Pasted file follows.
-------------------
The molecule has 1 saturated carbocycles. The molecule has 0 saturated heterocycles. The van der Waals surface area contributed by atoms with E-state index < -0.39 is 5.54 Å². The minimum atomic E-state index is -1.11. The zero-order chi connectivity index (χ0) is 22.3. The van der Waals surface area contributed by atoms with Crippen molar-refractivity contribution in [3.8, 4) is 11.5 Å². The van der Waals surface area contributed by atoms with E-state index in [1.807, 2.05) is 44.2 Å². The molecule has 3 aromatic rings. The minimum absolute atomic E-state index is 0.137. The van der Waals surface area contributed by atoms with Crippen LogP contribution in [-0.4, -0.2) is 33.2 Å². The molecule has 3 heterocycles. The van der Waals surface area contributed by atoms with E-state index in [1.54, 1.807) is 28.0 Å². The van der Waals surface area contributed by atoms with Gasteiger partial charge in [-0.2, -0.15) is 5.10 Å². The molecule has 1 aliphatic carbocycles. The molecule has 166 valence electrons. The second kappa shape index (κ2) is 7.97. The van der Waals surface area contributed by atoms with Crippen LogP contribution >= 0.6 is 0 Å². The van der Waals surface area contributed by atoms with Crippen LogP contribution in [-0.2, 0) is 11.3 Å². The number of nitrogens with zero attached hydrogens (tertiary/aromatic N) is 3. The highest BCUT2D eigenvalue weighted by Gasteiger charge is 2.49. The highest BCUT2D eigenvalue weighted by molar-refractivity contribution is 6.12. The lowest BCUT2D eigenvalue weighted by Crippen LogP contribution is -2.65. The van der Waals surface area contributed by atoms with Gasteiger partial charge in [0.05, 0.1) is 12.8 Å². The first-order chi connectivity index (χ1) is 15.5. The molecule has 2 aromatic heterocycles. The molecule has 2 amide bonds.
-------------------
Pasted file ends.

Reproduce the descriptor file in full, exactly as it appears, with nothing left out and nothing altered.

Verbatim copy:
The molecule has 1 saturated carbocycles. The molecule has 0 saturated heterocycles. The van der Waals surface area contributed by atoms with E-state index < -0.39 is 5.54 Å². The minimum atomic E-state index is -1.11. The zero-order chi connectivity index (χ0) is 22.3. The van der Waals surface area contributed by atoms with Crippen molar-refractivity contribution in [3.8, 4) is 11.5 Å². The van der Waals surface area contributed by atoms with E-state index in [1.807, 2.05) is 44.2 Å². The molecule has 3 aromatic rings. The minimum absolute atomic E-state index is 0.137. The van der Waals surface area contributed by atoms with Crippen LogP contribution in [-0.4, -0.2) is 33.2 Å². The molecule has 3 heterocycles. The van der Waals surface area contributed by atoms with E-state index in [1.54, 1.807) is 28.0 Å². The van der Waals surface area contributed by atoms with Gasteiger partial charge in [-0.2, -0.15) is 5.10 Å². The molecule has 1 aliphatic carbocycles. The molecule has 166 valence electrons. The second kappa shape index (κ2) is 7.97. The van der Waals surface area contributed by atoms with Crippen LogP contribution >= 0.6 is 0 Å². The van der Waals surface area contributed by atoms with Crippen LogP contribution in [-0.2, 0) is 11.3 Å². The number of nitrogens with zero attached hydrogens (tertiary/aromatic N) is 3. The highest BCUT2D eigenvalue weighted by Gasteiger charge is 2.49. The highest BCUT2D eigenvalue weighted by molar-refractivity contribution is 6.12. The lowest BCUT2D eigenvalue weighted by Crippen LogP contribution is -2.65. The van der Waals surface area contributed by atoms with Gasteiger partial charge in [0.05, 0.1) is 12.8 Å². The first-order chi connectivity index (χ1) is 15.5. The molecule has 2 aromatic heterocycles. The molecule has 2 amide bonds.